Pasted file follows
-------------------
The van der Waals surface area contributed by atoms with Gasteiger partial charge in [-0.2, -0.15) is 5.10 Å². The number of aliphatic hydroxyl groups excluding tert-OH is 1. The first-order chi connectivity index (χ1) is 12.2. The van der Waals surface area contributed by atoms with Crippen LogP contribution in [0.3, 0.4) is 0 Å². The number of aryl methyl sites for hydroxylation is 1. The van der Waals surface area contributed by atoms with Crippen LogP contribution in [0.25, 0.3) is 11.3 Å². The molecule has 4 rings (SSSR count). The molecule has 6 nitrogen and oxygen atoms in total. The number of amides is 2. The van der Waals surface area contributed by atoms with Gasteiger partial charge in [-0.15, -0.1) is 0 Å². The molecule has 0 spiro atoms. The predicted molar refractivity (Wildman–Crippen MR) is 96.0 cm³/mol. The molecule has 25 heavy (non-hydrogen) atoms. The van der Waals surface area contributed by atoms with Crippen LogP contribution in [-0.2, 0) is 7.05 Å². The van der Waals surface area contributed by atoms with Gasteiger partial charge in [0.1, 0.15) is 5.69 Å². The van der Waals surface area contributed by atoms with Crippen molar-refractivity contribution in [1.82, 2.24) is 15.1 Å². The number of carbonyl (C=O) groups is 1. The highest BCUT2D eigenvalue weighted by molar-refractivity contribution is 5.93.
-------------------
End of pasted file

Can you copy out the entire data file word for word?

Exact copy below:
The van der Waals surface area contributed by atoms with Gasteiger partial charge in [-0.2, -0.15) is 5.10 Å². The number of aliphatic hydroxyl groups excluding tert-OH is 1. The first-order chi connectivity index (χ1) is 12.2. The van der Waals surface area contributed by atoms with Crippen LogP contribution in [0.3, 0.4) is 0 Å². The number of aryl methyl sites for hydroxylation is 1. The van der Waals surface area contributed by atoms with Crippen LogP contribution in [0.25, 0.3) is 11.3 Å². The molecule has 4 rings (SSSR count). The molecule has 6 nitrogen and oxygen atoms in total. The number of amides is 2. The van der Waals surface area contributed by atoms with Gasteiger partial charge in [-0.15, -0.1) is 0 Å². The molecule has 0 spiro atoms. The predicted molar refractivity (Wildman–Crippen MR) is 96.0 cm³/mol. The molecule has 25 heavy (non-hydrogen) atoms. The van der Waals surface area contributed by atoms with Crippen LogP contribution in [-0.2, 0) is 7.05 Å². The van der Waals surface area contributed by atoms with Gasteiger partial charge in [0.1, 0.15) is 5.69 Å². The van der Waals surface area contributed by atoms with Crippen molar-refractivity contribution in [1.82, 2.24) is 15.1 Å². The number of carbonyl (C=O) groups is 1. The highest BCUT2D eigenvalue weighted by molar-refractivity contribution is 5.93.